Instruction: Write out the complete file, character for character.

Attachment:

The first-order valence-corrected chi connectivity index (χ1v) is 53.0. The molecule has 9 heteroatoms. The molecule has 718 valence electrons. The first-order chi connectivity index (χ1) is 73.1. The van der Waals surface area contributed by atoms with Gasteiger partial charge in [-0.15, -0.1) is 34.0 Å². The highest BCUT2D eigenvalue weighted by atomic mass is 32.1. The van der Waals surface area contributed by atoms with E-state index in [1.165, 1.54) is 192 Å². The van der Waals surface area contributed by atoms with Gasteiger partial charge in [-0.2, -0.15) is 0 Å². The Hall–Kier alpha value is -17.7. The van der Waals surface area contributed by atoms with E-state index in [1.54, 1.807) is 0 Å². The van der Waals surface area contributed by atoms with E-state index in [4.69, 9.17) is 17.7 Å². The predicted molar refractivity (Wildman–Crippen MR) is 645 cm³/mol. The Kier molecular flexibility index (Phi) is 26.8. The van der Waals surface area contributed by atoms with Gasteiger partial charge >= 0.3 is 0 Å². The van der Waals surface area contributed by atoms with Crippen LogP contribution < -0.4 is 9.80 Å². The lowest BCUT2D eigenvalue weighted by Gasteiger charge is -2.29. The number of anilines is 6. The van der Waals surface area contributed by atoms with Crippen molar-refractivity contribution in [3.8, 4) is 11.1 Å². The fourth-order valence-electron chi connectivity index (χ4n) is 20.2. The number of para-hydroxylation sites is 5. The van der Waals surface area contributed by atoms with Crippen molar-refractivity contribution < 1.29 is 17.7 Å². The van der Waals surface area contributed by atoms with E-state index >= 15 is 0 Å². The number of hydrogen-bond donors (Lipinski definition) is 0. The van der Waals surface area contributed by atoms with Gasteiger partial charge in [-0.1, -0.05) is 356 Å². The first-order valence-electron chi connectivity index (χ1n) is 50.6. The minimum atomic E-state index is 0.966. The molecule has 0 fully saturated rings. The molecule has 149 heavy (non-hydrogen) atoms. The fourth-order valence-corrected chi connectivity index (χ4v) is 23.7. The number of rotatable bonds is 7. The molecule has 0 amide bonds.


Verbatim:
The first-order valence-corrected chi connectivity index (χ1v) is 53.0. The molecule has 9 heteroatoms. The molecule has 718 valence electrons. The first-order chi connectivity index (χ1) is 73.1. The van der Waals surface area contributed by atoms with Gasteiger partial charge in [-0.15, -0.1) is 34.0 Å². The highest BCUT2D eigenvalue weighted by atomic mass is 32.1. The van der Waals surface area contributed by atoms with E-state index in [1.165, 1.54) is 192 Å². The van der Waals surface area contributed by atoms with Gasteiger partial charge in [-0.2, -0.15) is 0 Å². The Hall–Kier alpha value is -17.7. The van der Waals surface area contributed by atoms with E-state index in [1.54, 1.807) is 0 Å². The van der Waals surface area contributed by atoms with E-state index in [4.69, 9.17) is 17.7 Å². The predicted molar refractivity (Wildman–Crippen MR) is 645 cm³/mol. The Kier molecular flexibility index (Phi) is 26.8. The van der Waals surface area contributed by atoms with Gasteiger partial charge >= 0.3 is 0 Å². The van der Waals surface area contributed by atoms with Crippen LogP contribution < -0.4 is 9.80 Å². The lowest BCUT2D eigenvalue weighted by Gasteiger charge is -2.29. The number of anilines is 6. The van der Waals surface area contributed by atoms with Crippen molar-refractivity contribution in [3.8, 4) is 11.1 Å². The fourth-order valence-electron chi connectivity index (χ4n) is 20.2. The number of para-hydroxylation sites is 5. The van der Waals surface area contributed by atoms with Crippen molar-refractivity contribution < 1.29 is 17.7 Å². The van der Waals surface area contributed by atoms with E-state index >= 15 is 0 Å². The number of hydrogen-bond donors (Lipinski definition) is 0. The van der Waals surface area contributed by atoms with Gasteiger partial charge in [-0.1, -0.05) is 356 Å². The first-order valence-electron chi connectivity index (χ1n) is 50.6. The minimum atomic E-state index is 0.966. The molecule has 0 fully saturated rings. The molecule has 149 heavy (non-hydrogen) atoms. The fourth-order valence-corrected chi connectivity index (χ4v) is 23.7. The number of rotatable bonds is 7. The molecule has 0 amide bonds.